She performs with intimacy and passion, effortlessly bringing Mana’s world to life
Inspired by the experiences of refugees, The Other is a stunning visual delight, making much from little, with nothing on the stage other than the silhouette screen, multi-coloured lights, some props and Le Cornec herself. It also perfectly captures the perspective of a naïve young child experiencing the horrors of a world torn apart by war and chaos. It begins with the giggles of a child at play, as Mana is called by her grandmother for story time. Hearing ominous noises in the distance, the grandmother tells Mana about the Blue Planet, a far off paradise divided from the harsh Red-Yellow rock that Mana and grandmother live on.
Grandmother tells us that war exists on the Red-Yellow Planet because a great dust cloud turns men into Pumpkin-Headed monsters. That night, those very same Pumpkin Men appear and burn down Mana’s home, forcing her to flee. With childish excitement and hope, Mana endeavours to travel to the Blue Planet to escape the war. And so begins Mana’s ‘adventure’, alone, in a violent world.
At this point the shadow play ends, with Mana scrambling under the screen to escape the Pumpkin Men behind her and appearing before us on the stage. From here the play alternates between silhouetted shadow play and monologue, as Mana interacts with both the stage and the audience with her funny childish mannerisms and naïvety.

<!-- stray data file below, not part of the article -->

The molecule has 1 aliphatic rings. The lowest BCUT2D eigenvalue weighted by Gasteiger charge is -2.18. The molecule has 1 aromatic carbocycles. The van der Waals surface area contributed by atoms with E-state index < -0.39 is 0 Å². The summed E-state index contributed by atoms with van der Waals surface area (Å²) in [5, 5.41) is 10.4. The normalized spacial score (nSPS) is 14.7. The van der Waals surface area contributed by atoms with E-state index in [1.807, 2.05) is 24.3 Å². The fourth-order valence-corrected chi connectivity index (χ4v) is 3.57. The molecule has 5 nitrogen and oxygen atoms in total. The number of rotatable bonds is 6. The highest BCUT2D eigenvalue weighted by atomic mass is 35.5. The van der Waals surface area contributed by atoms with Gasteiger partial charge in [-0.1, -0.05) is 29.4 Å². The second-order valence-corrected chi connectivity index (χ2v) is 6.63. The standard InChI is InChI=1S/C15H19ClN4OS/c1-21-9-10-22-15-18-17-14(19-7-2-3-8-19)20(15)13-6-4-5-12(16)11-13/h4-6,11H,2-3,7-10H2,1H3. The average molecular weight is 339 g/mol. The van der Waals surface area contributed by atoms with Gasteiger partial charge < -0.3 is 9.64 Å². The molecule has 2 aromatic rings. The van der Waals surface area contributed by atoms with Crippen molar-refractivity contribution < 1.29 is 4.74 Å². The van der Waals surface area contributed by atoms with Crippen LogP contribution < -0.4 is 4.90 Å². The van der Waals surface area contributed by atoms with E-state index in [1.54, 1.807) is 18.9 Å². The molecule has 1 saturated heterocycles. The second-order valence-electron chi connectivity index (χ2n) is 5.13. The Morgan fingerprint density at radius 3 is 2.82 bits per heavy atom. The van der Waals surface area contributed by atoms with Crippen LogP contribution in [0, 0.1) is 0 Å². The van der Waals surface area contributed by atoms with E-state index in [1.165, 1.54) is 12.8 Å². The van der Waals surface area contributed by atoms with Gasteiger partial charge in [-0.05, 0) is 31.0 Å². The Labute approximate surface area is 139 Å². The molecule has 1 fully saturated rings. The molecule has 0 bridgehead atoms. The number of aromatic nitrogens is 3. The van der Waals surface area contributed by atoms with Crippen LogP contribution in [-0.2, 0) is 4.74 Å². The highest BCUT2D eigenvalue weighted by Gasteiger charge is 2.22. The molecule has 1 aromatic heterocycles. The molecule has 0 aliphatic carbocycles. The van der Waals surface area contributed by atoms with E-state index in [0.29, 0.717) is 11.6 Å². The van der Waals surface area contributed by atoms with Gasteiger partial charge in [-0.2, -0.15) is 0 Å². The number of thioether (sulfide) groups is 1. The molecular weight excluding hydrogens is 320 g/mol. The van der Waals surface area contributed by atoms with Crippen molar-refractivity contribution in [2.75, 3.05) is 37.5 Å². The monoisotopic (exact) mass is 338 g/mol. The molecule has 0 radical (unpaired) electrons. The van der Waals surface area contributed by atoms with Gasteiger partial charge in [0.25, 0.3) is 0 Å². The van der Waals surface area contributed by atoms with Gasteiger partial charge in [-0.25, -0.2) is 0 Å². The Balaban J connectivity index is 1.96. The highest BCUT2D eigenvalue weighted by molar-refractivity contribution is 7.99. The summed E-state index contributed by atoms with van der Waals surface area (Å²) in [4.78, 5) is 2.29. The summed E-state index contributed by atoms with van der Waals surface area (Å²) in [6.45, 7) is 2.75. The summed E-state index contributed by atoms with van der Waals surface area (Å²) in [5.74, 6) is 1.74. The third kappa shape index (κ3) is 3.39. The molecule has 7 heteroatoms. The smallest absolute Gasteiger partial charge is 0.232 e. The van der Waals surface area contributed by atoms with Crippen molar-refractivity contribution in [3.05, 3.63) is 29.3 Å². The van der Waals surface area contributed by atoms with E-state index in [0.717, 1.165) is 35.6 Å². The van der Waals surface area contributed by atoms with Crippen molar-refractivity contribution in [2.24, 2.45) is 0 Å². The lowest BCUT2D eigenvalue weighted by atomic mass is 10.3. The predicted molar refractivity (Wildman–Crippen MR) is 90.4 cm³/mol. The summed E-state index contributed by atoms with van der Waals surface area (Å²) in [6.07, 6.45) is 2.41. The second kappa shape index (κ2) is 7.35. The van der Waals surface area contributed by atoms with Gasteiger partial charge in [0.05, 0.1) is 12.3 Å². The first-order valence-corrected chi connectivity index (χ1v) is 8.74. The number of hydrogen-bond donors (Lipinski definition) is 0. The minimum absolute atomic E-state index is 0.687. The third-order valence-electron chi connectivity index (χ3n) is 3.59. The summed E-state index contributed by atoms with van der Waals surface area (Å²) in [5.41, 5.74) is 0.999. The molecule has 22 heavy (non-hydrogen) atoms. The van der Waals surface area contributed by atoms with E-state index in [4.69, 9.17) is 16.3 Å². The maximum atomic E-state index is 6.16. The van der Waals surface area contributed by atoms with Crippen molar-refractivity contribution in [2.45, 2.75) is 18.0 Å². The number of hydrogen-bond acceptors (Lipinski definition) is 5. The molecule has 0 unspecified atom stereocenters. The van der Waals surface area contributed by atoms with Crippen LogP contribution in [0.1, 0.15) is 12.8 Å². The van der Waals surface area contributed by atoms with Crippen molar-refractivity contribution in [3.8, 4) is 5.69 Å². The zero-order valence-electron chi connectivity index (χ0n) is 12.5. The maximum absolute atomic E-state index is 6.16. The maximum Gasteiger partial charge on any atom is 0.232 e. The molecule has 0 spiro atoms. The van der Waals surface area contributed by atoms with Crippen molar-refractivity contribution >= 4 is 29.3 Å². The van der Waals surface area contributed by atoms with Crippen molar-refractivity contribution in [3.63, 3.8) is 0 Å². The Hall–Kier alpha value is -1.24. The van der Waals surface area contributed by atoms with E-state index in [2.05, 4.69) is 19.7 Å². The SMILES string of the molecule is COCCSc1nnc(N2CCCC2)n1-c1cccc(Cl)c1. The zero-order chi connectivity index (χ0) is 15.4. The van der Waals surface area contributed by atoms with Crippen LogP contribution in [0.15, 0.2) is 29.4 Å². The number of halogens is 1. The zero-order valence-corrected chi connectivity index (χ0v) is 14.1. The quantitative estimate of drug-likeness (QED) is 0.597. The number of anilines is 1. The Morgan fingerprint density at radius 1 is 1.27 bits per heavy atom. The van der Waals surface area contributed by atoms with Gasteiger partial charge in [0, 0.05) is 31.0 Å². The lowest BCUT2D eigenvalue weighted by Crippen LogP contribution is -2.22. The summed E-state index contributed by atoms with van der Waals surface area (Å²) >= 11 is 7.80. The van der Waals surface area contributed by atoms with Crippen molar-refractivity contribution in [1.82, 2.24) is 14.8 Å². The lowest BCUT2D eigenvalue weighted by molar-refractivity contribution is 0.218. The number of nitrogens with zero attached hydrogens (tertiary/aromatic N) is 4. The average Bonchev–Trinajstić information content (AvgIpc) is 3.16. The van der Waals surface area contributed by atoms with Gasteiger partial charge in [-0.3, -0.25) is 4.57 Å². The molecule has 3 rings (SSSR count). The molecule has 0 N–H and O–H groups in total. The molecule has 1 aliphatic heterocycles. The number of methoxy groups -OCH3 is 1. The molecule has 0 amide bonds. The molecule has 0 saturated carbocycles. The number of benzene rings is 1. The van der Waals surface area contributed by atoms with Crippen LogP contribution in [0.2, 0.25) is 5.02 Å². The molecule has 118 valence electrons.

The play, filled with both beautiful and upsetting imagery, leaves much to our imagination about what really happens to Mana. As we see things only through her perspective, we are left to wonder if her childish fantasies of unicorns and giants are actually masking unspeakable horrors that she is experiencing. The Pumpkin Men seemed like a silly idea on paper but becomes a disturbing and unsettling reality on stage. Even the audience interaction, initially amusing, becomes disconcerting.
Lighting and music was used simply but perfectly; coloured lights were used for different moods and settings, and melancholic or sinister music for moulding the tone. Le Cornec’s physical acting is incredible and unforgettable, using her own body in many ways as a prop. She performs with intimacy and passion, effortlessly bringing Mana’s world to life.
The Other is imaginative, emotionally powerful and aesthetically beautiful. It is a creative and poignant response to the refugee crisis that will not be easily forgotten. Most importantly, it carries a message of hope within even the cruelest of times. A must-see production worth seeing more than once.